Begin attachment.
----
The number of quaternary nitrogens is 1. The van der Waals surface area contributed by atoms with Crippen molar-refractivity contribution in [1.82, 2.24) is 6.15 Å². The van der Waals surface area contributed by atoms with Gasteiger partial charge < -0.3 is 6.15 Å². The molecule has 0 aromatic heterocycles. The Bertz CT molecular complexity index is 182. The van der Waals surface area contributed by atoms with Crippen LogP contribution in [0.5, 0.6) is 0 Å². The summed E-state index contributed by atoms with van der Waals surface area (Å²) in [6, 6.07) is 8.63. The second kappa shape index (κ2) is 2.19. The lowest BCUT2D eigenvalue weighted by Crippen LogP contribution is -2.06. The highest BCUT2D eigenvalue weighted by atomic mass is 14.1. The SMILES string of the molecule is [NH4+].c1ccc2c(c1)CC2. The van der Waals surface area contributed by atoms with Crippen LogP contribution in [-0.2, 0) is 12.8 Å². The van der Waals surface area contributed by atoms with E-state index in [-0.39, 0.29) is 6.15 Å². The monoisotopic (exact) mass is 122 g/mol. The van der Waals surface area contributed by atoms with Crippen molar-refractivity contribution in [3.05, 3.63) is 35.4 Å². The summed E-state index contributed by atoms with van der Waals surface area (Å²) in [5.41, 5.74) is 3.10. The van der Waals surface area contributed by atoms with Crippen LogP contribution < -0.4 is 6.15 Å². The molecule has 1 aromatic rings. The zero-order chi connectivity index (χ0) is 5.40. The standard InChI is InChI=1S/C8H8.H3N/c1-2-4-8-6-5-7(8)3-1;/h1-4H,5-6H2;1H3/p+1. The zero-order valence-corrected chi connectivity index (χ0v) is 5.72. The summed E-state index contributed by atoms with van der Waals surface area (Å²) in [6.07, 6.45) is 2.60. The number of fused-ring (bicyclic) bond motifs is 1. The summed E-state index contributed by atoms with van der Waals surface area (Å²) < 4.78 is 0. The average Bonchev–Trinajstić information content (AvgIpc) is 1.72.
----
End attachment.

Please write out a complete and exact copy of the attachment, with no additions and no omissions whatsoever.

The number of quaternary nitrogens is 1. The van der Waals surface area contributed by atoms with Crippen molar-refractivity contribution in [1.82, 2.24) is 6.15 Å². The van der Waals surface area contributed by atoms with Gasteiger partial charge < -0.3 is 6.15 Å². The molecule has 0 aromatic heterocycles. The Bertz CT molecular complexity index is 182. The van der Waals surface area contributed by atoms with Crippen LogP contribution in [0.5, 0.6) is 0 Å². The summed E-state index contributed by atoms with van der Waals surface area (Å²) in [6, 6.07) is 8.63. The second kappa shape index (κ2) is 2.19. The lowest BCUT2D eigenvalue weighted by Crippen LogP contribution is -2.06. The highest BCUT2D eigenvalue weighted by atomic mass is 14.1. The SMILES string of the molecule is [NH4+].c1ccc2c(c1)CC2. The van der Waals surface area contributed by atoms with Crippen LogP contribution in [-0.2, 0) is 12.8 Å². The van der Waals surface area contributed by atoms with E-state index in [-0.39, 0.29) is 6.15 Å². The monoisotopic (exact) mass is 122 g/mol. The van der Waals surface area contributed by atoms with Crippen molar-refractivity contribution in [3.05, 3.63) is 35.4 Å². The summed E-state index contributed by atoms with van der Waals surface area (Å²) in [5.41, 5.74) is 3.10. The van der Waals surface area contributed by atoms with Crippen LogP contribution < -0.4 is 6.15 Å². The molecule has 1 aromatic rings. The zero-order chi connectivity index (χ0) is 5.40. The standard InChI is InChI=1S/C8H8.H3N/c1-2-4-8-6-5-7(8)3-1;/h1-4H,5-6H2;1H3/p+1. The zero-order valence-corrected chi connectivity index (χ0v) is 5.72. The summed E-state index contributed by atoms with van der Waals surface area (Å²) in [6.07, 6.45) is 2.60. The number of fused-ring (bicyclic) bond motifs is 1. The summed E-state index contributed by atoms with van der Waals surface area (Å²) < 4.78 is 0. The average Bonchev–Trinajstić information content (AvgIpc) is 1.72.